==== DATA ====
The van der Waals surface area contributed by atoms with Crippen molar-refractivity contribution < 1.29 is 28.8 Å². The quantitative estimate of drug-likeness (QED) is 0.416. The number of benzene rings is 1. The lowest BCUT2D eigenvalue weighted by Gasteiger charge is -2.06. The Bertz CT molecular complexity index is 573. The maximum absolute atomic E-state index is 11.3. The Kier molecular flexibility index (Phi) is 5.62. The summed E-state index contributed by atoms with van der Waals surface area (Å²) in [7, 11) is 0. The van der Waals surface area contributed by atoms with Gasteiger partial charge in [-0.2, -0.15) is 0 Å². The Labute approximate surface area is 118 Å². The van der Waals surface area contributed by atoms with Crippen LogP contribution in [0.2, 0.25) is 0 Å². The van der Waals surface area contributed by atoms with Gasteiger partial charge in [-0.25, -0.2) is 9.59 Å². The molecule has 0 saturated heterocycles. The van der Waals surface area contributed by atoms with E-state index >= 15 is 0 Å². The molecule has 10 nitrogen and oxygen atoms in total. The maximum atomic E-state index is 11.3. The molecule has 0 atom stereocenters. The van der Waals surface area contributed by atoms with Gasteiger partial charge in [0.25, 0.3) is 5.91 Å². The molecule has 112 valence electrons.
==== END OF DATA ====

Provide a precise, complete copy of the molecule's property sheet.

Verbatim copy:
The van der Waals surface area contributed by atoms with Crippen molar-refractivity contribution < 1.29 is 28.8 Å². The quantitative estimate of drug-likeness (QED) is 0.416. The number of benzene rings is 1. The lowest BCUT2D eigenvalue weighted by Gasteiger charge is -2.06. The Bertz CT molecular complexity index is 573. The maximum absolute atomic E-state index is 11.3. The Kier molecular flexibility index (Phi) is 5.62. The summed E-state index contributed by atoms with van der Waals surface area (Å²) in [7, 11) is 0. The van der Waals surface area contributed by atoms with Gasteiger partial charge in [-0.2, -0.15) is 0 Å². The Labute approximate surface area is 118 Å². The van der Waals surface area contributed by atoms with Crippen LogP contribution in [0.2, 0.25) is 0 Å². The van der Waals surface area contributed by atoms with Gasteiger partial charge in [-0.25, -0.2) is 9.59 Å². The molecule has 0 saturated heterocycles. The van der Waals surface area contributed by atoms with E-state index >= 15 is 0 Å². The molecule has 10 nitrogen and oxygen atoms in total. The maximum atomic E-state index is 11.3. The molecule has 0 atom stereocenters. The van der Waals surface area contributed by atoms with Gasteiger partial charge in [0.25, 0.3) is 5.91 Å². The molecule has 112 valence electrons.